Job Sigarette Papers was created as an advertisement for the Job cigarette company. A beautiful woman with a lighted cigarette dominates Mucha’s poster, the rising smoke intertwining with her swirling, Pre-Raphaelite hair and the Job logo. The poster’s golden zigzag border, inspired by Byzantine mosaics, combines with the twirling smoke and the rich purple background to create a luxurious and sensual mood. The curving lines of the woman’s hair and rising smoke stand out against the rhythmic lines of the zigzag frame.The very fact that this woman is smoking – let alone that she is somewhat eroticized – was scandalous, since no respectable woman of the time would smoke in public. Furthermore, her sensual tangle of cascading hair was daring, because respectable women of the era wore their hair tied up.
These significant breaks from tradition suggest that the smoker may be wanton and wild. She is lost in pleasure – quite possibly in the nude, her closed eyes and half smile suggesting ecstasy. Mucha depicts his smoking woman in the manner of a rapturous saint to advertise an everyday product, thereby revealing his great skill at blending art and commerce. He elevates the ordinary to a realm of mysterious beauty.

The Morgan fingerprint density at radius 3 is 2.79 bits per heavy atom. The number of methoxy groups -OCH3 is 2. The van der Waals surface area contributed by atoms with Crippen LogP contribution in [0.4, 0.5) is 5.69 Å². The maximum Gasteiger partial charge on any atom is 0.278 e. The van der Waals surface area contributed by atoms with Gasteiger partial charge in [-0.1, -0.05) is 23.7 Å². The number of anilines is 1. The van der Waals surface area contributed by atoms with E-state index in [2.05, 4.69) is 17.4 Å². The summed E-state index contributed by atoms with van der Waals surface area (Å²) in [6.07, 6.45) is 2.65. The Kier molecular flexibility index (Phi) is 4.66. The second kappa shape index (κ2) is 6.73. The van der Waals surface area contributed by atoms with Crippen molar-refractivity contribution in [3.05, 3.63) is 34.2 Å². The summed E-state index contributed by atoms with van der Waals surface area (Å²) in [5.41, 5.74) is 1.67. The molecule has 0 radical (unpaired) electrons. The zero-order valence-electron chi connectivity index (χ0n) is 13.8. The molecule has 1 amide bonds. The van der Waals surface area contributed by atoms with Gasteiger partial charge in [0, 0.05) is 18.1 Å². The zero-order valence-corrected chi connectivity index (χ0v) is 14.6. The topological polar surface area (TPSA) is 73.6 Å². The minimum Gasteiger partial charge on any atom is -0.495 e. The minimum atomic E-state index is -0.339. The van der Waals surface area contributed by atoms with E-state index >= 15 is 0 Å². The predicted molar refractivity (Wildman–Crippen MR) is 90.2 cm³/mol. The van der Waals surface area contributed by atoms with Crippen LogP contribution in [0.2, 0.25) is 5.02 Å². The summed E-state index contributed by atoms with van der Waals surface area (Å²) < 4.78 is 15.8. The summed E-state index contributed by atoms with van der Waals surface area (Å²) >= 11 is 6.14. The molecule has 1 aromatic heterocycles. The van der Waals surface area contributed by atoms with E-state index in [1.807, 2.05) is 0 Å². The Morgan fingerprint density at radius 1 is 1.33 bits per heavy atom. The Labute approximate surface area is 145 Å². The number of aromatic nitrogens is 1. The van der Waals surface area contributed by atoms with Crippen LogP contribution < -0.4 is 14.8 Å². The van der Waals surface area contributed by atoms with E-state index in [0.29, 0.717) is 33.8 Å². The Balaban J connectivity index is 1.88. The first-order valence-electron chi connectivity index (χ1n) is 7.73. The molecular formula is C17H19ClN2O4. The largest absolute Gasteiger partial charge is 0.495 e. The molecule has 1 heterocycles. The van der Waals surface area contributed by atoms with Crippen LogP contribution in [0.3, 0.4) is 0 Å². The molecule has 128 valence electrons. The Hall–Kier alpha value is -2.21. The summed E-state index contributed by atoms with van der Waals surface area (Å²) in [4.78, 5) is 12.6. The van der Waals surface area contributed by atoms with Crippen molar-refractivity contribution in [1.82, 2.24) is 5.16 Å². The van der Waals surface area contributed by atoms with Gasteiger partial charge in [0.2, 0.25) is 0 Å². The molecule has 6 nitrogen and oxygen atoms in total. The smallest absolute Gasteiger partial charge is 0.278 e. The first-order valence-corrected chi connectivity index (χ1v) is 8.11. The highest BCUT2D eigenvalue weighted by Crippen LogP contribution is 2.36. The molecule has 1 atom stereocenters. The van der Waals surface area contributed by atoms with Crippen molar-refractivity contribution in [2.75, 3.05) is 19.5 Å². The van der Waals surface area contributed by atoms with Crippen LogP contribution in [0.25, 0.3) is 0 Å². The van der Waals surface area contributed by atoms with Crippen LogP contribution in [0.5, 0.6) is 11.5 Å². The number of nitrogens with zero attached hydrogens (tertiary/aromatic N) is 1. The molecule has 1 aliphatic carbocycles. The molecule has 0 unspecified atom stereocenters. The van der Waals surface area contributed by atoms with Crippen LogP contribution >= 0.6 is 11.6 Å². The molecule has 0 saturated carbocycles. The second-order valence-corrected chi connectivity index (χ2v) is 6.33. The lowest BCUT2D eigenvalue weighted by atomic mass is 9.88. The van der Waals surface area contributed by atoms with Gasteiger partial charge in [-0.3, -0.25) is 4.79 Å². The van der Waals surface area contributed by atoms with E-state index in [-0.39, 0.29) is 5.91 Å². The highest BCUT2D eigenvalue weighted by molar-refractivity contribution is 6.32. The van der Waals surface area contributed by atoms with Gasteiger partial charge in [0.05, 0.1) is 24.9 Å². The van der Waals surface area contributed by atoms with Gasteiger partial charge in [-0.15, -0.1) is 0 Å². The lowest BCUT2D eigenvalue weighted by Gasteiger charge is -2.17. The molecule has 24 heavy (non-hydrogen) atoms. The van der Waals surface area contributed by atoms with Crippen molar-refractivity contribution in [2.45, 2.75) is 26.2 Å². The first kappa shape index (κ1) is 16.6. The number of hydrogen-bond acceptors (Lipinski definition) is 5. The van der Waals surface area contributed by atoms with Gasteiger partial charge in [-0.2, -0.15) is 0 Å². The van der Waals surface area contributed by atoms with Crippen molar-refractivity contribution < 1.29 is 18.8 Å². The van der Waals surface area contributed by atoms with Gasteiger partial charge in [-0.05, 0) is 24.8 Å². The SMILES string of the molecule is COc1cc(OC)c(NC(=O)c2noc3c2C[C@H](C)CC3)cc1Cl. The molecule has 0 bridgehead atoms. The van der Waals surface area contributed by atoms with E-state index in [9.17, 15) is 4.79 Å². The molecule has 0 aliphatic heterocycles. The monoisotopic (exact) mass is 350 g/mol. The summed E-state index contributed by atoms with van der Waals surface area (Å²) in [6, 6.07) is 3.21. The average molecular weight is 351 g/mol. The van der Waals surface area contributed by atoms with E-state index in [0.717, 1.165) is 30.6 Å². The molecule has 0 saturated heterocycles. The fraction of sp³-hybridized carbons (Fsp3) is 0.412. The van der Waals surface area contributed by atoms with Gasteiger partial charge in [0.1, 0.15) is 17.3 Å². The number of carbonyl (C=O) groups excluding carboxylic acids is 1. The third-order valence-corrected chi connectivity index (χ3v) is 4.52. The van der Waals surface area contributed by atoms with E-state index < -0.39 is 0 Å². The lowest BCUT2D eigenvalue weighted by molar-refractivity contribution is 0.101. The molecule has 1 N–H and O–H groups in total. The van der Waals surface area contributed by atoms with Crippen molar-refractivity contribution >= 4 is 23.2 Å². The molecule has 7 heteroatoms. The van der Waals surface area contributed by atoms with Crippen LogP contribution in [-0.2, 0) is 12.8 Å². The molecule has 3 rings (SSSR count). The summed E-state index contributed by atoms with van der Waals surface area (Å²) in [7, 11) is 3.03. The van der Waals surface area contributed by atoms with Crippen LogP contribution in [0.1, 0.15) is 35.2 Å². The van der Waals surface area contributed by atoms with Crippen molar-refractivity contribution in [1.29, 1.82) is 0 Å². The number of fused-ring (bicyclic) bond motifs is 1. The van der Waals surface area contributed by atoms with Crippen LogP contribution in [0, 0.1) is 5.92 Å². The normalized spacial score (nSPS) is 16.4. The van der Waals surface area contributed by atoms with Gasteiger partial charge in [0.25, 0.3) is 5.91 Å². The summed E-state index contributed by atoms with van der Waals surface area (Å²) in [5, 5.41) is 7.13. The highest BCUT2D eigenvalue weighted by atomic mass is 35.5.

Mucha was famous for his commercial posters, which had a wide audience, but he also worked in a variety of other media, including furniture, jewelry, and theatrical sets. He mostly worked in Vienna and Paris, but was also in Chicago, where he taught at the Art Institute, from 1904 to 1910. There, he introduced his interpretation of the “new art” to a United States audience. The densely patterned posters epitomize the Art Nouveau interest in natural forms, decoration, and a rejection of the anonymity of mechanical production.
In 1902, Mucha was commissioned to decorate a church in Jerusalem dedicated to the Virgin Mary. Shown here is the final version of ‘Madonna of the Lilies‘, one of the murals for the church. The project was cancelled later for unknown reasons, so all that remains of this commission is this painting and earlier versions of it (Sakai City collection, Japan), as well as a design for a stained-glass window,’ Harmony’, which is also in the Mucha Trust collection.